But that’s damn dull in a world that thrives on “confusion to create a sense of comfort and control when it’s in short supply,” such as when a killer virus arrives, apparently out of nowhere, to decimate society.

Instead of acknowledging that viral pandemics are part of the natural course of civilization (which they are), many Americans declare that it’s all the fault of Bill Gates, so if we can somehow stop him, everything will return to normal.

So then we enter a vicious loop where “you can’t productively question someone’s superstition, because they never really thought it was an actual explanation of how the world is.”

In this way, conspiracy theories aren’t theories at all. They aren’t hypothesis about how the world works.

They are desperate, illogical, and pathetic attempts to gain control of an uncontrollable narrative.

The result is that we now have millions of Americans who believe the government has engineered a fake crisis in order to… what exactly? Keep us at home for a few months? Exert power over our lives (and then inexplicably relinquish that power over several weeks)? Or groom us for nefarious ends that are conveniently never identified?

No, I’m pretty sure that the number of people who are petrified of being microchipped far exceeds the number of people who actively want to microchip them. I mean, nobody gives a fuck about tracking your every movement, because your every movement is boring.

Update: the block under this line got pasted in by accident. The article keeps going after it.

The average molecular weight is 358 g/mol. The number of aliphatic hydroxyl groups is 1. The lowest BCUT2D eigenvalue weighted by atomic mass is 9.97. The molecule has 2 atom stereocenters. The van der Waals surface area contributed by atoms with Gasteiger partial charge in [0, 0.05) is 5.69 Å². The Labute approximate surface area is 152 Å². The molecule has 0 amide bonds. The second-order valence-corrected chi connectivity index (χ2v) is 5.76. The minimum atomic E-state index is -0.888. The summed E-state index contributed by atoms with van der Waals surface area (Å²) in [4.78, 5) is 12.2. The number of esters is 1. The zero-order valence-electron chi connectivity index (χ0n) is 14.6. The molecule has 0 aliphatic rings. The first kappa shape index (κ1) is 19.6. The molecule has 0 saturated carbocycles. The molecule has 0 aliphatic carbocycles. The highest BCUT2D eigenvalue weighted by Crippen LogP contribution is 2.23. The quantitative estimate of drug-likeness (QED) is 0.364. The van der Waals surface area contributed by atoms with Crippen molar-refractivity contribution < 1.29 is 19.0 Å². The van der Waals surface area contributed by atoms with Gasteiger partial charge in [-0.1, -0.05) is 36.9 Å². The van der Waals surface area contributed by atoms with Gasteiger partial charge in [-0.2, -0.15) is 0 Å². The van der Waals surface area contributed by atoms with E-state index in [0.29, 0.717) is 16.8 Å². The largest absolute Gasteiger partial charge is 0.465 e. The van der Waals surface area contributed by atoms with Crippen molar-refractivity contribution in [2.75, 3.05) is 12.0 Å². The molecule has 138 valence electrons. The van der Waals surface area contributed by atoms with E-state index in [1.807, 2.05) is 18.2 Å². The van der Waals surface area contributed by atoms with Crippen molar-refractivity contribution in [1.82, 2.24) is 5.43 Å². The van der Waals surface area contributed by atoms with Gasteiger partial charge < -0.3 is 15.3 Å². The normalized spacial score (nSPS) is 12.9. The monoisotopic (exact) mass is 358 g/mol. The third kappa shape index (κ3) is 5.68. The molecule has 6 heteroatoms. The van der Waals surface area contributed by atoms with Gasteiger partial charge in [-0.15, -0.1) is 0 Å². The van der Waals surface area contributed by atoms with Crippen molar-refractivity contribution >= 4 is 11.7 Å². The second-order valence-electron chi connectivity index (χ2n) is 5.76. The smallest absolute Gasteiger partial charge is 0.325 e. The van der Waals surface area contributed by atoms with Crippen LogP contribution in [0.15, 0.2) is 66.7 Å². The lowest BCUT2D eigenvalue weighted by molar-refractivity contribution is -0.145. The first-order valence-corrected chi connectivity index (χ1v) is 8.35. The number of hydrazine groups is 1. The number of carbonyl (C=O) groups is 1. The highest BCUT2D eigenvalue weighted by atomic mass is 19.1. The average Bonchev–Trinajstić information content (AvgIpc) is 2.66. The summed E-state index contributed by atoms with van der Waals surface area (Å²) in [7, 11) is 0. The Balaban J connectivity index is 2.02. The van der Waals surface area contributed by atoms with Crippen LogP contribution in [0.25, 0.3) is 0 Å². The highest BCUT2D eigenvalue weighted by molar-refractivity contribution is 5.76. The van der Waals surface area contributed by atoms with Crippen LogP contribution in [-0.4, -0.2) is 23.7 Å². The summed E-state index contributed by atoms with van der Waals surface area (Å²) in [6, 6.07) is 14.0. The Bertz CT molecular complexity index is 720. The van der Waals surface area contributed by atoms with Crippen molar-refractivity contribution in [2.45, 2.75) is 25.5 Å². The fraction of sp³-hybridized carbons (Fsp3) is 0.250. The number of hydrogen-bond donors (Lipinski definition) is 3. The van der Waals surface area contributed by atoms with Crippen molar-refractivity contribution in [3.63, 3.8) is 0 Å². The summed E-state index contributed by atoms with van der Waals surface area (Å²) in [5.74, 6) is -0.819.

But in the spirit of reaching out to my conspiratorial brothers and sisters, I propose a friendly wager. Let’s assume that coronavirus is indeed a manmade plot. Now please note that Covid-19 is the worst pandemic in a century, has killed hundreds of thousands of people, and pulverized almost every country on Earth. That can’t be easy to pull off, so this shit is not a test. This is the final gambit of the Bavarian Illuminati or the New World Order or the UN black helicopter dudes—whoever you like.

That means it’s time to put up or shut up. Five years from now, if people are no longer dying by the thousands, a malicious government has not imprisoned you, and you have not been microchipped, will you lunatics shut the fuck up permanently? Will you admit that you were wrong, and your nonsense did nothing but terrify people and poison the nation? Will you see that Covid-19 was not a means to a totalitarian end, but a horrific plague made worse by governmental incompetence?

Or will you just make up some new insanity about the ceaseless quest to destroy your freedom, even though that war never seems to actually get waged?

How will you possibly justify the next conspiracy?

So who is Daniel Cubias, a.k.a. the 'Hispanic Fanatic'? Simply put, he has an IQ of 380, the strength of 12 men, and can change the seasons just by waving his hand. Despite these powers, however, he remains a struggling writer. For the demographically interested, the Hispanic Fanatic is a Latino male who lives in California, where he works as a business writer. He was raised in the Midwest, but he has also lived in New York. He is the author of the novels 'Barrio Imbroglio' and 'Zombie President.' He blogs because he must.

Leave a Reply

Latest from Politics

The Trump Phenomenon

Hector chats with an old friend from middle school who started the
Go to Top